3. Spider-Man 3

Result: MIDDLING (Tomatometer 63%). half of t6his movie matched the first two installments in action and thrills. Unfortunately, the other half was a parody of itself, killing what had been an enjoyable series.

4. 300

Result: FULL OF WIN (Tomatometer 59%). This got mixed reviews, but if you're an action movie fan, you can ignore the naysayers. It was visually breathtaking and full of enough action and memorable moments to make you overlook the rather thin story.

5. The Bourne Ultimatum

Result: FULL OF WIN (Tomatometer 94%). All three of Matt Damon's Jason Bourne movies were incredible - the best spy series since Sean Connery's James Bond movies. This final chapter is probably the best of the trilogy.

6. No Country for Old Men

Result: FULL OF WIN (Tomatometer 95%). The Coen Brothers (Joel and Ethan) have made some amazing movies (Fargo) as well as some stinkers (Burn After Reading). Count this at-times-funny, at-times-bloody thriller in the former group.

 7. Hot Fuzz

Result: FULL OF WIN (Tomatometer 91%). The team that gave us Shaun of the Dead - Simon Pegg, Nick Frost and director Edgar Wright - brings us another action/comedy gem, this time about a British cop who gets more than he bargained for when he transfers to a small town.
 
8. Fantastic Four: Rise of the Silver Surfer

Result: EPIC FAIL (Tomatometer 37%). To be honest, I didn't have much hope for this one since the original had been so bad, but I thought there was an outside chance it would improve - after all, the Silver Surfer is awesomely cool. But no, it didn't. What should have been on my listLive Free or Die Hard (Tomatometer 82%). The Die Hard franchise should have been played out by now, but this fourth film was the best since the original, good shoot-'em-up entertainment.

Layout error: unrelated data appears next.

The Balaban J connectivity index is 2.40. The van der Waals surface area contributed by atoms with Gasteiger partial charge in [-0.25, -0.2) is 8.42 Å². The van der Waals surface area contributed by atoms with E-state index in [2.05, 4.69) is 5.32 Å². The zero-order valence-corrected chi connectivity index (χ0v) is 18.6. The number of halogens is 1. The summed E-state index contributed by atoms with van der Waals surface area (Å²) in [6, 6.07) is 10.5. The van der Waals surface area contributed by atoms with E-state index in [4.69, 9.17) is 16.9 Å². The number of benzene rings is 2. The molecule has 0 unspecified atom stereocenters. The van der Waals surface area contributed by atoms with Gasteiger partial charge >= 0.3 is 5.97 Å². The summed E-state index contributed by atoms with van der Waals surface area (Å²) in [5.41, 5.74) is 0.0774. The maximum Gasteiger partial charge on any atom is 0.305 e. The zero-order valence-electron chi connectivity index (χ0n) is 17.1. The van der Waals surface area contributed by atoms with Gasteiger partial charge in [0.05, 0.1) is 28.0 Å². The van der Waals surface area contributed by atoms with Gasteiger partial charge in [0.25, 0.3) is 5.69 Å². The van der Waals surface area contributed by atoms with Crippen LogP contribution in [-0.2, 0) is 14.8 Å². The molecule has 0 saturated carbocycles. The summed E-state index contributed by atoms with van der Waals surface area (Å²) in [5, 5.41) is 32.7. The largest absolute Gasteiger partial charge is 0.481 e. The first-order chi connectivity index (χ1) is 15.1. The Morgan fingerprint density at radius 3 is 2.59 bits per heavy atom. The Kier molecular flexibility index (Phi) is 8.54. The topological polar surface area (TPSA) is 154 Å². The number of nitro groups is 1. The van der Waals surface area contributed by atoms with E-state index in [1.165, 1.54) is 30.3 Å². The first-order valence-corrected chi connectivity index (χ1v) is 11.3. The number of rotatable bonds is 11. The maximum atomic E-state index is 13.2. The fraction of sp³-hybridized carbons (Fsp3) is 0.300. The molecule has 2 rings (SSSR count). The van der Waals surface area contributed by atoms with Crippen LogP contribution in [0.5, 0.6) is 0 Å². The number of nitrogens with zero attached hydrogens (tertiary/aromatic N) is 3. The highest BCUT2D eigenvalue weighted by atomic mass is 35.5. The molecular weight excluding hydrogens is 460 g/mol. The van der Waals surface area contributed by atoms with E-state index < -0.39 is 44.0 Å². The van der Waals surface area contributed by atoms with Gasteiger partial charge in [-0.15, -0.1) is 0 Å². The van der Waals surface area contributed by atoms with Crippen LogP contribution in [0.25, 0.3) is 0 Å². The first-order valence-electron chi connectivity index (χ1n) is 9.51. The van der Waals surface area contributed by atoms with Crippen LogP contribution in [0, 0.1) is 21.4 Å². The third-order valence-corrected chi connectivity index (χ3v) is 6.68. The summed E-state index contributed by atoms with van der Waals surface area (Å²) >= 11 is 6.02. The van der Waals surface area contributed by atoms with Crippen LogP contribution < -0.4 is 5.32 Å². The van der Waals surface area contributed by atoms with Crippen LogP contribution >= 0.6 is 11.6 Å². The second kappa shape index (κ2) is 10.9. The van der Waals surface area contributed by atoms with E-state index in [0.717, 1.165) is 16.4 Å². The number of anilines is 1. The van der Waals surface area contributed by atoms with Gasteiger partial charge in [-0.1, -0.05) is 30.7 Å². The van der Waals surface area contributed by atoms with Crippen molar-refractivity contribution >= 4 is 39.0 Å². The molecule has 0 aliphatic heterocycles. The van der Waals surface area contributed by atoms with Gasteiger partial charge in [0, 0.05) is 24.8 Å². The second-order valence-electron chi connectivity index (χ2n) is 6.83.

9. I Am Legend

Result: MIDDLING (Tomatometer 69%). I repeat: I love Will Smith. However, his films have gotten too formulaic. Producers need to stop treating him with kid gloves and start taking some chances. This post-zombie-apocalypse movie was kind of cool and could have been a winner, but the ending was spineless, as they did away with the thought-provoking original ending and instead gave it the standard Hollywood treatment. The result was supremely meh. You can see the intended ending on the DVD and it is so much better it hurts. Hollywood has been mulling a sequel for this one; it doesn't deserve it.